The present study examined changes in sleep quality following hematopoietic stem cell transplantation (HSCT) and investigated associations with biobehavioral factors. Individuals undergoing HSCT for hematologic malignancies (N=228) completed measures of sleep quality and psychological symptoms pre-transplant and 1, 3, 6 and 12 months post transplant. Circulating inflammatory cytokines (IL-6, TNF-α) were also assessed. Sleep quality was poorest at 1 month post transplant, improving and remaining relatively stable after 3 months post transplant. However, approximately half of participants continued to experience significant sleep disturbance at 6 and 12 months post transplant. Mixed-effects linear regression models indicated that depression and anxiety were associated with poorer sleep quality, while psychological well-being was associated with better sleep. Higher circulating levels of IL-6 were also linked with poorer sleep. Subject-level fixed effects models demonstrated that among individual participants, changes in depression, anxiety and psychological well-being were associated with corresponding changes in sleep after covarying for the effects of time since transplant. Sleep disturbance was most severe when depression and anxiety were greatest and psychological well-being was lowest. Findings indicate that sleep disturbance is a persistent problem during the year following HSCT. Patients experiencing depression or anxiety and those with elevated inflammation may be at particular risk for poor sleep.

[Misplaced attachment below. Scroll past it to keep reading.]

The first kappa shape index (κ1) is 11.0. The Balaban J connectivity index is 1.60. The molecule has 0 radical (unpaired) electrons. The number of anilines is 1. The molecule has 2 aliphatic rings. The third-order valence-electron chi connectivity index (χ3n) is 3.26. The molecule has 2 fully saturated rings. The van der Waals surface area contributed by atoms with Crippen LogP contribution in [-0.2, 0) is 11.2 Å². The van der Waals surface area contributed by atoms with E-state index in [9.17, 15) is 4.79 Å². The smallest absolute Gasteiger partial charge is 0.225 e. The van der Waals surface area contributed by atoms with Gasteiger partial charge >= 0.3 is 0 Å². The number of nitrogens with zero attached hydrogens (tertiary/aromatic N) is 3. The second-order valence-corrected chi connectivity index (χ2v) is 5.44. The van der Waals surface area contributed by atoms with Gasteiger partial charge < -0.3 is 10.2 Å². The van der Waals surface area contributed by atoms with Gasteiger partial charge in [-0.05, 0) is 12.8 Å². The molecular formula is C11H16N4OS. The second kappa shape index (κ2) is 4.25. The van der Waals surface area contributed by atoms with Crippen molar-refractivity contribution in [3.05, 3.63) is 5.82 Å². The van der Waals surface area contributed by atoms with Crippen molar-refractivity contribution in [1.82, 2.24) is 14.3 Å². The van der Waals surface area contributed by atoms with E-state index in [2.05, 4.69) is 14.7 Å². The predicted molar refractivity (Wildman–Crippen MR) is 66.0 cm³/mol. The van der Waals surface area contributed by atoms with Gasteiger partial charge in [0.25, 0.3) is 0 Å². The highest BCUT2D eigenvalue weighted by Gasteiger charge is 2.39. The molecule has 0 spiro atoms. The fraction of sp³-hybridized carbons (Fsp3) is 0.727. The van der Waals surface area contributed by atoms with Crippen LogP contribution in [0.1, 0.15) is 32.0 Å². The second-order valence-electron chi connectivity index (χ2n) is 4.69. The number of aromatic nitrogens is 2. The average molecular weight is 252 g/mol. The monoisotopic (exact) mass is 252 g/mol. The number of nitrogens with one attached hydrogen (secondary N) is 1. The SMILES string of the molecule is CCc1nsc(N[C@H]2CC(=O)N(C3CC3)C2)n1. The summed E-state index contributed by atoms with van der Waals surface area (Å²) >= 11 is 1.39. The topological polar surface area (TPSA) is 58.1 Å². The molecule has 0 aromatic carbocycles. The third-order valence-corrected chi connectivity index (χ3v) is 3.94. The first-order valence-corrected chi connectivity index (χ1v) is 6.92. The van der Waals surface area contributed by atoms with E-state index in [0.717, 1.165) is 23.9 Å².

Bibliographical noteFunding Information:
This work was supported by Grants R21 CA133343 and K07 CA136966 from the National Cancer Institute to ESC, KL2 RR0205012 from the National Center for Research Resources, P30 CA014520 from the UWCCC, and an award from the Forward Lymphoma Foundation.
© 2014 Macmillan Publishers Limited.